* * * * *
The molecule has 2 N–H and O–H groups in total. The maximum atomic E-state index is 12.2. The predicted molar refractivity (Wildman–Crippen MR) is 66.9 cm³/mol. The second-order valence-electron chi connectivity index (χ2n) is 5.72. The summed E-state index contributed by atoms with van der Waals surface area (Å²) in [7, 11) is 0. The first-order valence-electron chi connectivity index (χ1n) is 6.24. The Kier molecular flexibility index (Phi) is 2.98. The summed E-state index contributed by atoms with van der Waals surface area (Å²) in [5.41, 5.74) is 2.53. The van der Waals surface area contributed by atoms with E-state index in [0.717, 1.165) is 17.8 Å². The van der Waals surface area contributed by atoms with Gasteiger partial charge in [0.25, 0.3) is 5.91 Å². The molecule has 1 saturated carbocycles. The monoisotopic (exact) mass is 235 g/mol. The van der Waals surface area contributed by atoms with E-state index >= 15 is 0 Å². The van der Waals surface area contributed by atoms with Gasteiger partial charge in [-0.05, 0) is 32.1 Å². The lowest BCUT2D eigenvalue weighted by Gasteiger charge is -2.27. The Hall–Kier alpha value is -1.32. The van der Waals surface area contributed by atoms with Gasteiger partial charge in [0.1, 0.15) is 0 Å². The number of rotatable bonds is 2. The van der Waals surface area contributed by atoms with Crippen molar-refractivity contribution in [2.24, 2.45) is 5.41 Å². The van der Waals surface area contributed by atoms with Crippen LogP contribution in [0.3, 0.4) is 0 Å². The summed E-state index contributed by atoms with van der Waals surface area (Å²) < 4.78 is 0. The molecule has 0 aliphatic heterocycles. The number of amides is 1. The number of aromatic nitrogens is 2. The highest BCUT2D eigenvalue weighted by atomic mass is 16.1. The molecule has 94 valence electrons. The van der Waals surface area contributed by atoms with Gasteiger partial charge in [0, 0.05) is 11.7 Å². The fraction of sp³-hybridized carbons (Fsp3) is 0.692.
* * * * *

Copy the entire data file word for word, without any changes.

The molecule has 2 N–H and O–H groups in total. The maximum atomic E-state index is 12.2. The predicted molar refractivity (Wildman–Crippen MR) is 66.9 cm³/mol. The second-order valence-electron chi connectivity index (χ2n) is 5.72. The summed E-state index contributed by atoms with van der Waals surface area (Å²) in [7, 11) is 0. The first-order valence-electron chi connectivity index (χ1n) is 6.24. The Kier molecular flexibility index (Phi) is 2.98. The summed E-state index contributed by atoms with van der Waals surface area (Å²) in [5.41, 5.74) is 2.53. The van der Waals surface area contributed by atoms with E-state index in [0.717, 1.165) is 17.8 Å². The van der Waals surface area contributed by atoms with Gasteiger partial charge in [0.25, 0.3) is 5.91 Å². The molecule has 1 saturated carbocycles. The monoisotopic (exact) mass is 235 g/mol. The van der Waals surface area contributed by atoms with E-state index >= 15 is 0 Å². The van der Waals surface area contributed by atoms with Gasteiger partial charge in [-0.05, 0) is 32.1 Å². The lowest BCUT2D eigenvalue weighted by Gasteiger charge is -2.27. The Hall–Kier alpha value is -1.32. The van der Waals surface area contributed by atoms with Gasteiger partial charge in [0.1, 0.15) is 0 Å². The number of rotatable bonds is 2. The van der Waals surface area contributed by atoms with Crippen molar-refractivity contribution in [2.24, 2.45) is 5.41 Å². The van der Waals surface area contributed by atoms with Crippen LogP contribution in [0.3, 0.4) is 0 Å². The summed E-state index contributed by atoms with van der Waals surface area (Å²) < 4.78 is 0. The molecule has 0 aliphatic heterocycles. The number of amides is 1. The number of aromatic nitrogens is 2. The highest BCUT2D eigenvalue weighted by atomic mass is 16.1. The molecule has 94 valence electrons. The van der Waals surface area contributed by atoms with Gasteiger partial charge in [0, 0.05) is 11.7 Å². The fraction of sp³-hybridized carbons (Fsp3) is 0.692.